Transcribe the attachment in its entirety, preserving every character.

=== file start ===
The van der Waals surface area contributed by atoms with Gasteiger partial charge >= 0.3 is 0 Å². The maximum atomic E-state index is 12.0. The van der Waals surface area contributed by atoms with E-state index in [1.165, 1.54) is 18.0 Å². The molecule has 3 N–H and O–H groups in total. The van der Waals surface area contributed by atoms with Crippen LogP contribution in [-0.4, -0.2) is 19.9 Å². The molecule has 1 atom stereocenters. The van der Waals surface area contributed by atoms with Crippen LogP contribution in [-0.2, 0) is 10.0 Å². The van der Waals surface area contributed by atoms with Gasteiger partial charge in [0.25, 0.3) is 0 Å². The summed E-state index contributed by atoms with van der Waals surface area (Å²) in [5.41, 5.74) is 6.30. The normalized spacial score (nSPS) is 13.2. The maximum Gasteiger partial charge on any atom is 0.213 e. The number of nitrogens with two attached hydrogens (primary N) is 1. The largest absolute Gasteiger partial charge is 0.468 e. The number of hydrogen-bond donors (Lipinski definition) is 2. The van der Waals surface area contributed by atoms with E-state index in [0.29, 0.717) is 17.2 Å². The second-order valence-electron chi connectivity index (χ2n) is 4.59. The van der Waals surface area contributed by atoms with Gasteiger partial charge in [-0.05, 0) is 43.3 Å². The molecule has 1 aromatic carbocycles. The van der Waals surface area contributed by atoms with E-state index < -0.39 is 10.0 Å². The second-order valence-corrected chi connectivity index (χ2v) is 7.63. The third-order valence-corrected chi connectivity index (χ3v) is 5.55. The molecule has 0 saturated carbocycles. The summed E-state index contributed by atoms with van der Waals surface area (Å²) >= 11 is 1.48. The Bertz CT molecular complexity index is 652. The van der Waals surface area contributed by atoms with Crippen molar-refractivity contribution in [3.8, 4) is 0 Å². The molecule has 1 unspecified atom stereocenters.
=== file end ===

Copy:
The van der Waals surface area contributed by atoms with Gasteiger partial charge >= 0.3 is 0 Å². The maximum atomic E-state index is 12.0. The van der Waals surface area contributed by atoms with E-state index in [1.165, 1.54) is 18.0 Å². The molecule has 3 N–H and O–H groups in total. The van der Waals surface area contributed by atoms with Crippen LogP contribution in [-0.4, -0.2) is 19.9 Å². The molecule has 1 atom stereocenters. The van der Waals surface area contributed by atoms with Crippen LogP contribution in [-0.2, 0) is 10.0 Å². The van der Waals surface area contributed by atoms with Gasteiger partial charge in [0.25, 0.3) is 0 Å². The summed E-state index contributed by atoms with van der Waals surface area (Å²) in [5.41, 5.74) is 6.30. The normalized spacial score (nSPS) is 13.2. The maximum Gasteiger partial charge on any atom is 0.213 e. The number of nitrogens with two attached hydrogens (primary N) is 1. The largest absolute Gasteiger partial charge is 0.468 e. The number of hydrogen-bond donors (Lipinski definition) is 2. The van der Waals surface area contributed by atoms with E-state index in [0.29, 0.717) is 17.2 Å². The second-order valence-electron chi connectivity index (χ2n) is 4.59. The van der Waals surface area contributed by atoms with Gasteiger partial charge in [-0.05, 0) is 43.3 Å². The molecule has 1 aromatic carbocycles. The van der Waals surface area contributed by atoms with E-state index < -0.39 is 10.0 Å². The second-order valence-corrected chi connectivity index (χ2v) is 7.63. The third-order valence-corrected chi connectivity index (χ3v) is 5.55. The molecule has 0 saturated carbocycles. The summed E-state index contributed by atoms with van der Waals surface area (Å²) >= 11 is 1.48. The Bertz CT molecular complexity index is 652. The van der Waals surface area contributed by atoms with Crippen molar-refractivity contribution in [3.8, 4) is 0 Å². The molecule has 1 unspecified atom stereocenters.